Though the family was very poor, the killer’s father — Wallace — had given his daughter a Ruger 10/22 semi-automatic .22 caliber rifle with a telescopic sight and 500 rounds of ammunition for Christmas 1978.
She later said, “I asked for a radio and he bought me a gun.” When asked why he might have done that, she answered, “I felt like he wanted me to kill myself.”
The killer will die in prison.
The father, I assume, is free. If it were up to me, I’d put him in prison too.
How Social Infrastructure Can Help Fight Inequality, Polarization, and the Decline of Civic Life
Social infrastructure is the glue that binds communities together, and it is just as real as the infrastructure for water, power, or communications, although it’s often harder to see.
But Eric Klinenberg says that when we invest in social infrastructures such as libraries, parks, or schools, we reap all kinds of benefits. We become more likely to interact with people around us, and connected to the broader public. If we neglect social infrastructure, we tend to grow more isolated, which can have serious consequences.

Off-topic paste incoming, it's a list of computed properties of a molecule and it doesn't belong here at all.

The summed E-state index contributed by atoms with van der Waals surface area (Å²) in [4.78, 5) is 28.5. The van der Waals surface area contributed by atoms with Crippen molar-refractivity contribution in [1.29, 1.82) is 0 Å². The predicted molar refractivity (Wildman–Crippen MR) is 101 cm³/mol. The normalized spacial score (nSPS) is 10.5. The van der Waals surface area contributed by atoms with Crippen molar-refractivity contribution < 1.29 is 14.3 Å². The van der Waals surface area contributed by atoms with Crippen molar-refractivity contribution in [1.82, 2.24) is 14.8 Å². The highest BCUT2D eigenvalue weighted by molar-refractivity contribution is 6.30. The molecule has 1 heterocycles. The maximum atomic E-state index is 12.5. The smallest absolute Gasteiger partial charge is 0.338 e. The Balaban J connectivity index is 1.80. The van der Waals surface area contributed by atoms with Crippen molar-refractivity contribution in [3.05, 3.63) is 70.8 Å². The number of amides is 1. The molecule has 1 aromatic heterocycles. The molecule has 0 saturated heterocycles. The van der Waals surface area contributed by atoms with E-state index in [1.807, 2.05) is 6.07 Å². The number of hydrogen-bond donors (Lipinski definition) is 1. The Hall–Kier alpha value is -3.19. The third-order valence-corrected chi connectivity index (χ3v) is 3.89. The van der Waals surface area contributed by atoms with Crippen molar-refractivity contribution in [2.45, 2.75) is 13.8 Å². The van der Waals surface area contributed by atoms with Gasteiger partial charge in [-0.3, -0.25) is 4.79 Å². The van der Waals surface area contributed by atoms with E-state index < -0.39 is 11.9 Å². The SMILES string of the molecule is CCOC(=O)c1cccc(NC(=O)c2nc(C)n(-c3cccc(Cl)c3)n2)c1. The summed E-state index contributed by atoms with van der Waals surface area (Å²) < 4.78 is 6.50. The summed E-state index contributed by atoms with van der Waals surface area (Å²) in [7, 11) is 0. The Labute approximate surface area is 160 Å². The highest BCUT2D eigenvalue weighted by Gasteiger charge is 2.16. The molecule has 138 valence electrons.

I’m definitely going to eat less beef in future. Cows are TERRIBLE for the environment.
Ranchers on BLM (Bureau of Land Management) property have 94 percent of their grazing costs covered by taxpayers. …
Ranchers leasing BLM land cost taxpayers an estimated $500 million a year (and probably much more—some say a billion dollars).
According to Stephen Nash’s Grand Canyon for Sale, about 15,000 ranchers receive a $33,000 from the federal government annually.
This windfall of this bill comes in the form of radically reduced leasing fees (that some ranchers, such as Cliven Bundy, refuse to pay altogether). The cost of grazing cattle on privately owned land in the West is $21.60. BLM ranchers pay $1.41 per animal unit month (AUM), the amount of monthly forage eaten by a cow and her calf. In essence, ranchers on BLM land have 94 percent of their grazing costs covered by taxpayers. …
These subsidies apply to only 2.7 percent of livestock producers in the United States. Six percent of beneficiaries get 66 percent of the proceeds. So, rather than these subsidies leading to cheaper meat (which might, depending on one’s economic philosophy, justify them), the program tends to benefit corporate ranchers with names such as Koch, Walmart, and Hilton. …
In fact, the production of livestock is incompatible with the ecological health of much of the lands in the West.
Aridity is chief among the factors limiting compatible uses of western landscapes. Over decades, the placement of exotic, water-hogging, ill-adapted livestock on western lands has changed diverse native plant communities …